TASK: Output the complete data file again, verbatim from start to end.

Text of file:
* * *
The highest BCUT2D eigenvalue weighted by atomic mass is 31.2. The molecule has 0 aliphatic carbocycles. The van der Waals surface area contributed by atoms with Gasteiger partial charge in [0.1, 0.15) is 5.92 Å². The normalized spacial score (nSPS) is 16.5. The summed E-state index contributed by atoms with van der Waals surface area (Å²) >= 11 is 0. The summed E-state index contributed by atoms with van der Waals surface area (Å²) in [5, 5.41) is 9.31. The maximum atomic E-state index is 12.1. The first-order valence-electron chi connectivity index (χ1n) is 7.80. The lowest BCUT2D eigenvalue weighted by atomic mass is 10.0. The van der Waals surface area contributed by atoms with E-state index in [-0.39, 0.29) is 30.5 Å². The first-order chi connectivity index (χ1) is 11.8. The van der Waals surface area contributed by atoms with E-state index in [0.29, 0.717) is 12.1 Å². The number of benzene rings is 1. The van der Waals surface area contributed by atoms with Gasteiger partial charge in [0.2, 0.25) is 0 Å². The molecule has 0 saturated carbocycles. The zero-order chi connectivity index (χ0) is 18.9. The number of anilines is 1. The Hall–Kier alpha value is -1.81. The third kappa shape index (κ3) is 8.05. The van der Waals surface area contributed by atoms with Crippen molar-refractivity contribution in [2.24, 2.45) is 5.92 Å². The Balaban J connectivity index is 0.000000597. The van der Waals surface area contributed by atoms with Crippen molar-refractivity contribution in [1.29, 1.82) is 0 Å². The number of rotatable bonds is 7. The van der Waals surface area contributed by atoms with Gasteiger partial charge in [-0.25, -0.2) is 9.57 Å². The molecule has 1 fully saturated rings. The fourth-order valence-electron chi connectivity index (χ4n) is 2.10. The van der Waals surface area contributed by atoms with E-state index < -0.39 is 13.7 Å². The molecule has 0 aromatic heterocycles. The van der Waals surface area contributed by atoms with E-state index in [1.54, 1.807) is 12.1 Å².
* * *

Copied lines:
The highest BCUT2D eigenvalue weighted by atomic mass is 31.2. The molecule has 0 aliphatic carbocycles. The van der Waals surface area contributed by atoms with Gasteiger partial charge in [0.1, 0.15) is 5.92 Å². The normalized spacial score (nSPS) is 16.5. The summed E-state index contributed by atoms with van der Waals surface area (Å²) >= 11 is 0. The summed E-state index contributed by atoms with van der Waals surface area (Å²) in [5, 5.41) is 9.31. The maximum atomic E-state index is 12.1. The first-order valence-electron chi connectivity index (χ1n) is 7.80. The lowest BCUT2D eigenvalue weighted by atomic mass is 10.0. The van der Waals surface area contributed by atoms with E-state index in [-0.39, 0.29) is 30.5 Å². The first-order chi connectivity index (χ1) is 11.8. The van der Waals surface area contributed by atoms with E-state index in [0.29, 0.717) is 12.1 Å². The number of benzene rings is 1. The van der Waals surface area contributed by atoms with Gasteiger partial charge in [0.2, 0.25) is 0 Å². The molecule has 0 saturated carbocycles. The zero-order chi connectivity index (χ0) is 18.9. The number of anilines is 1. The Hall–Kier alpha value is -1.81. The third kappa shape index (κ3) is 8.05. The van der Waals surface area contributed by atoms with Crippen molar-refractivity contribution in [2.24, 2.45) is 5.92 Å². The Balaban J connectivity index is 0.000000597. The van der Waals surface area contributed by atoms with Crippen molar-refractivity contribution in [1.29, 1.82) is 0 Å². The number of rotatable bonds is 7. The van der Waals surface area contributed by atoms with Gasteiger partial charge in [-0.25, -0.2) is 9.57 Å². The molecule has 1 fully saturated rings. The fourth-order valence-electron chi connectivity index (χ4n) is 2.10. The van der Waals surface area contributed by atoms with E-state index < -0.39 is 13.7 Å². The molecule has 0 aromatic heterocycles. The van der Waals surface area contributed by atoms with E-state index in [1.54, 1.807) is 12.1 Å².